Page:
African lions are one of the world’s favourite animals. But their numbers have been shrinking over the past century, especially over the past 30 years. Some scientists estimate that their numbers have halved since 1994.
Estimates of the total population of Africa’s king of beasts vary, but a recent CITES report suggested that only about 25,000 remain in the wild, across 102 populations in Africa. But the numbers in this report aren’t particularly reliable. Most used traditional survey approaches – like counts of lion footprints, audio lure surveys or expert opinion – and many were not peer-reviewed.
These traditional methods of counting lions produce highly uncertain estimates. A count of lions using their footprints may give you an estimate of, say, 50 lions in an area. But the uncertainty around this estimate could be between 15 and 100 individuals. This large uncertainty makes tracking how lion populations change from year to year nearly impossible. Our recent review shows that the majority of methods used to count African and Asiatic lions use these less robust methods.
Making sure that lion numbers are accurate and reasonably precise is key for the species’ conservation. Estimates of lion numbers underpin their classification as ‘vulnerable’. They also form the backbone for controversial management practices like the setting of trophy hunting quotas.
The good news is that better ways of counting lions are being developed. So called spatially explicit capture-recapture methods are useful for conservation because they tell us not only how many animals live in an area, but how they move in a landscape, what their sex ratios are and even where their highest numbers are located. This method has been used to count tigers, leopards, jaguars and mountain lions for over a decade but it is only now becoming popular for lions.
Spatially explicit capture-recapture methods use a mathematical model which incorporates the individual identity of animals (usually from photographs of natural body markings, spot patterns or even whisker spots) and their location in a landscape. By identifying and “marking” individuals over a period of time an estimate can be made of the total number of animals that live in an area.
Better methods from East Africa
This method was first used to count lions in a 2014 study in Kenya’s Maasai Mara. The lead authors capitalised on a historic way of identifying lions: their whiskers. Every lion in the wild has a unique whisker spot pattern, very much like a human fingerprint.
Recently, some of us applied this technique in a count of African lions in southwestern Uganda, in a region known as the Queen Elizabeth Conservation Area. These lions are interesting because they have a rare culture of tree-climbing. This means they have great local tourism value as each lion raises about USD$ 14 000 annually in park fees.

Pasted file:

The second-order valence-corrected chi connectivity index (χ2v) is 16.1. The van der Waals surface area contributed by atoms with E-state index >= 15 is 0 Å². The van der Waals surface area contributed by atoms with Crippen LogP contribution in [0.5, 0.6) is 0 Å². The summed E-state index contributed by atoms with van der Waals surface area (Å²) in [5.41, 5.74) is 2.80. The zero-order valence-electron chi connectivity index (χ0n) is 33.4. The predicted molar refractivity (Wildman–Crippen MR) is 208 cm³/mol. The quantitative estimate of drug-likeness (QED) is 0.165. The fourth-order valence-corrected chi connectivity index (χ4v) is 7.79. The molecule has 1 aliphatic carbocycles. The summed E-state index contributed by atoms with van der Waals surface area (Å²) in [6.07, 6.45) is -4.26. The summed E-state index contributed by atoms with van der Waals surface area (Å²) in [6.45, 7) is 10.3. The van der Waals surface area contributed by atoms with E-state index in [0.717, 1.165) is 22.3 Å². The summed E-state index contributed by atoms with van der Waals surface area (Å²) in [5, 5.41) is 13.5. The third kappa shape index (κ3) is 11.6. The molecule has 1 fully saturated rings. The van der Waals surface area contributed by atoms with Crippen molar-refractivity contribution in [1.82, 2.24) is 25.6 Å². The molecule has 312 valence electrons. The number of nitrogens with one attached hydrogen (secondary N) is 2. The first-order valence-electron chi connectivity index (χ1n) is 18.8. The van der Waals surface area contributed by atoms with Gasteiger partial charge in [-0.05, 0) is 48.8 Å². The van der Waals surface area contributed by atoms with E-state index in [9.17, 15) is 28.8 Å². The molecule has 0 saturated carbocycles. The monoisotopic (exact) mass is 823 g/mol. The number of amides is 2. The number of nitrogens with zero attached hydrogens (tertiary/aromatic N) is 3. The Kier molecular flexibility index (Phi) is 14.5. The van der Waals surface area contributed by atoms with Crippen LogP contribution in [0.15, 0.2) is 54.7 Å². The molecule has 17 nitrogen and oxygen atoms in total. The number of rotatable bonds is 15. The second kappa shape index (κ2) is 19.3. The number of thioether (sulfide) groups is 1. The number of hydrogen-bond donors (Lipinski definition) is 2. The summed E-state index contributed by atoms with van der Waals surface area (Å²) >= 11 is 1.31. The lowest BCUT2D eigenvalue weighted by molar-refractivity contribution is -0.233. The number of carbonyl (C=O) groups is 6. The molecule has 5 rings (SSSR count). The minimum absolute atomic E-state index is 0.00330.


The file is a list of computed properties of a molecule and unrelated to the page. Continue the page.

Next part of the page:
The status of lions in Uganda was not previously very well understood. After a wave of intense poaching during the unstable Idi Amin and Milton Obote regimes – 1971 to 1985 – during which time wildlife numbers plummeted.
But recent aerial surveys and radio-collaring studies suggested that lion prey numbers were recovering. A radio collaring study of lions from 2006 to 2010 also showed that lion home range sizes were small, and because range size is predicted by abundant prey, this suggested lions here were in good health.
Uganda’s lions in peril
From October 2017 to February 2018 we drove more than 8 000 km in 93 days searching for lions in the Queen Elizabeth Conservation Area. We obtained 165 lion detections. Using individual identifications from photos, we calculated that on average one could expect to find about 3 individual lions per 100 square kilometres, with a total of 71 lions in the entire area.
We used the spatially explicit capture-recapture method to assess how lion movements had changed from the home range study performed a decade earlier. Worryingly, our results showed that lions had increased their ranges significantly in just 10 years – above 400% for male lions and above 100% for females.
Also, there was only one female for every male in the wild. This is very different to other African lion populations which have a much higher proportion of females relative to males (about two females for every male).
From the standpoint of lion conservation and recovery these results are concerning. But, on a positive note, this finding has provided a timely alert. And we recommend the use of this relatively novel survey methodology to assess other lion populations across Africa.
More recently, in 2020, another rigorous study at Lake Nakuru National Park, Kenya, applied this approach and found that this method estimated lion population size to be about a sixth of what was previously thought. The Kenya Wildlife Service, in collaboration with local partners is now using spatially explicit capture-recapture in an ambitious nationwide survey of lions and other large carnivores at all potential strongholds across Kenya.
More broadly, these results further bolster the view that by relying on ad hoc, indirect methods to detect lion population trends, we may end up with misleading answers and fail to direct scarce conservation resources optimally.
We argue that all stakeholders involved in lion conservation across Africa and Asia should use rigorous survey methods to keep track of lion populations. These results should then form appropriate baselines for continent-wide reports on lion abundance, and help inform strategies aimed at their recovery.
Alexander Richard Braczkowski, Research Associate, Griffith University; Duan Biggs, Senior Research Fellow Social-Ecological Systems & Resilience, Griffith University; James R. Allan, Postdoctoral research fellow, University of Amsterdam, and Martine Maron, ARC Future Fellow and Professor of Environmental Management, The University of Queensland